On the last day of the Kentucky General Assembly’s 2015 session, Attorney General Jack Conway called on legislators to pass a bill to deal with the state’s growing heroin problem.
“I hope here on the final day of the legislative session that the legislature gets its act together,” Conway said during a news conference.
So far, lawmakers have been squabbling over differing versions of the bill. A heroin bill died in the final minutes of last year’s session.
Conway, a Democrat who is also running for governor, said the bill should include tougher penalties for major heroin traffickers and more funding for treatment. He also called for a bill that would make an overdose-reversing drug called naloxone more available. His stance is the same as House Democrats.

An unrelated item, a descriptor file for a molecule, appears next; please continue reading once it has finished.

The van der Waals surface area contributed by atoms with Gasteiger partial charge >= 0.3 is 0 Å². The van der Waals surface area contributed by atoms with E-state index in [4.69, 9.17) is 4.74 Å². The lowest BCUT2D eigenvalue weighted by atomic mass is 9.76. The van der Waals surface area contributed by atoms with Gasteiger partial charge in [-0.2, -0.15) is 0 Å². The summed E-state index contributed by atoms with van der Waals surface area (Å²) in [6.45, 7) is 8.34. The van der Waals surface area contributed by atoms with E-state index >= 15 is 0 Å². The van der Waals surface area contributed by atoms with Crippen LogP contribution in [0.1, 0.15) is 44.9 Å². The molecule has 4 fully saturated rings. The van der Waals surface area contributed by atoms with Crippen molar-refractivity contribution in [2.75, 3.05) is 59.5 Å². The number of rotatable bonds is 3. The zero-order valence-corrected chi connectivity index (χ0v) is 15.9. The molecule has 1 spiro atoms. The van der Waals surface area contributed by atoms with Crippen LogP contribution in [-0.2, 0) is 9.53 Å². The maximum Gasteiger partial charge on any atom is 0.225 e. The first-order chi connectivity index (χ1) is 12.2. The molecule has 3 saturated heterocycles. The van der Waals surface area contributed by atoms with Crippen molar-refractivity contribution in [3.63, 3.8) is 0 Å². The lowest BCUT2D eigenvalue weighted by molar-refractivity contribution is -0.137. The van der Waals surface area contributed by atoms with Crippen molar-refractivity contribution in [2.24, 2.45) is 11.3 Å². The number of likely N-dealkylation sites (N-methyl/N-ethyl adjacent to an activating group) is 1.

“Four simple provisions that are relatively non-controversial that need to be passed, that need to be passed by midnight tonight because people are dying, because law enforcement officials are having trouble dealing with the problem and prosecutors need help in trying to rid our streets of this scourge,” Conway said.
A committee headed by Conway and First Lady Jane Beshear has distributed 2,000 naloxone kits to the University of Kentucky, University of Louisville and St. Elizabeth Hospital in Northern Kentucky.
The total cost for the kits is over $100,000. The kits were funded as part of a $32 million settlement between the state and two pharmaceutical companies. The settlement money has also gone to fund nonprofit treatment programs across the state and provide users with “scholarships” to treatment programs.